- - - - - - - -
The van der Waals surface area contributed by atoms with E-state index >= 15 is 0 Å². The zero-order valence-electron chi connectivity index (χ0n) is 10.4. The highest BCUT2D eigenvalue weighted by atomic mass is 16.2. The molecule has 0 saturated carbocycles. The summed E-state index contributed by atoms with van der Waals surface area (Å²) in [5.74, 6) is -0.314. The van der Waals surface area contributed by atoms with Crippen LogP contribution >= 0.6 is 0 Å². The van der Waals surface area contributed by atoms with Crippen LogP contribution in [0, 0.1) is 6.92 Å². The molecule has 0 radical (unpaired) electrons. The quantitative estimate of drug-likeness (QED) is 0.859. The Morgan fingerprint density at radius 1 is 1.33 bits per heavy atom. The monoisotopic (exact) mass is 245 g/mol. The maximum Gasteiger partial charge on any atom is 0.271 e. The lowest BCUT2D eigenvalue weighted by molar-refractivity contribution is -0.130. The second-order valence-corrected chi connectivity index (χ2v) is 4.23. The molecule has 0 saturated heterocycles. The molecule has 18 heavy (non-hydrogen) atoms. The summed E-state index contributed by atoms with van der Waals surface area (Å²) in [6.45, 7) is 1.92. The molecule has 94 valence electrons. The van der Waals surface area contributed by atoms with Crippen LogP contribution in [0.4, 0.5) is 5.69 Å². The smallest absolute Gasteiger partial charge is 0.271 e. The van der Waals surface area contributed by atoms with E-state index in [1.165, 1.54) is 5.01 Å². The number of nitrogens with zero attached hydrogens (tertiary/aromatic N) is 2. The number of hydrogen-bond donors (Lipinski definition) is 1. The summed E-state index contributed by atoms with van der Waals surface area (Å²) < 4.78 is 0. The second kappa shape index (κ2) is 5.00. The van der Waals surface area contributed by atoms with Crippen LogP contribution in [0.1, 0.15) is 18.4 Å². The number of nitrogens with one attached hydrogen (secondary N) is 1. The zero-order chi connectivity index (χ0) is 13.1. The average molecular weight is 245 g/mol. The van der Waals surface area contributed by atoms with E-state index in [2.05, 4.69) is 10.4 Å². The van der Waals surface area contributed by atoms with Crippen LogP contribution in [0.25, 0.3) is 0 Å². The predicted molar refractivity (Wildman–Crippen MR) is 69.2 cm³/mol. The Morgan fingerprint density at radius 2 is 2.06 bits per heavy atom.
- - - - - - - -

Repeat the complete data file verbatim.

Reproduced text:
The van der Waals surface area contributed by atoms with E-state index >= 15 is 0 Å². The zero-order valence-electron chi connectivity index (χ0n) is 10.4. The highest BCUT2D eigenvalue weighted by atomic mass is 16.2. The molecule has 0 saturated carbocycles. The summed E-state index contributed by atoms with van der Waals surface area (Å²) in [5.74, 6) is -0.314. The van der Waals surface area contributed by atoms with Crippen LogP contribution >= 0.6 is 0 Å². The van der Waals surface area contributed by atoms with Crippen LogP contribution in [0, 0.1) is 6.92 Å². The molecule has 0 radical (unpaired) electrons. The quantitative estimate of drug-likeness (QED) is 0.859. The Morgan fingerprint density at radius 1 is 1.33 bits per heavy atom. The monoisotopic (exact) mass is 245 g/mol. The maximum Gasteiger partial charge on any atom is 0.271 e. The lowest BCUT2D eigenvalue weighted by molar-refractivity contribution is -0.130. The second-order valence-corrected chi connectivity index (χ2v) is 4.23. The molecule has 0 saturated heterocycles. The molecule has 18 heavy (non-hydrogen) atoms. The summed E-state index contributed by atoms with van der Waals surface area (Å²) in [6.45, 7) is 1.92. The molecule has 94 valence electrons. The van der Waals surface area contributed by atoms with Crippen LogP contribution in [0.4, 0.5) is 5.69 Å². The smallest absolute Gasteiger partial charge is 0.271 e. The van der Waals surface area contributed by atoms with E-state index in [1.165, 1.54) is 5.01 Å². The number of nitrogens with zero attached hydrogens (tertiary/aromatic N) is 2. The number of hydrogen-bond donors (Lipinski definition) is 1. The summed E-state index contributed by atoms with van der Waals surface area (Å²) < 4.78 is 0. The second kappa shape index (κ2) is 5.00. The van der Waals surface area contributed by atoms with Crippen LogP contribution in [0.1, 0.15) is 18.4 Å². The number of nitrogens with one attached hydrogen (secondary N) is 1. The zero-order chi connectivity index (χ0) is 13.1. The average molecular weight is 245 g/mol. The van der Waals surface area contributed by atoms with E-state index in [2.05, 4.69) is 10.4 Å². The van der Waals surface area contributed by atoms with Crippen LogP contribution in [0.25, 0.3) is 0 Å². The predicted molar refractivity (Wildman–Crippen MR) is 69.2 cm³/mol. The Morgan fingerprint density at radius 2 is 2.06 bits per heavy atom.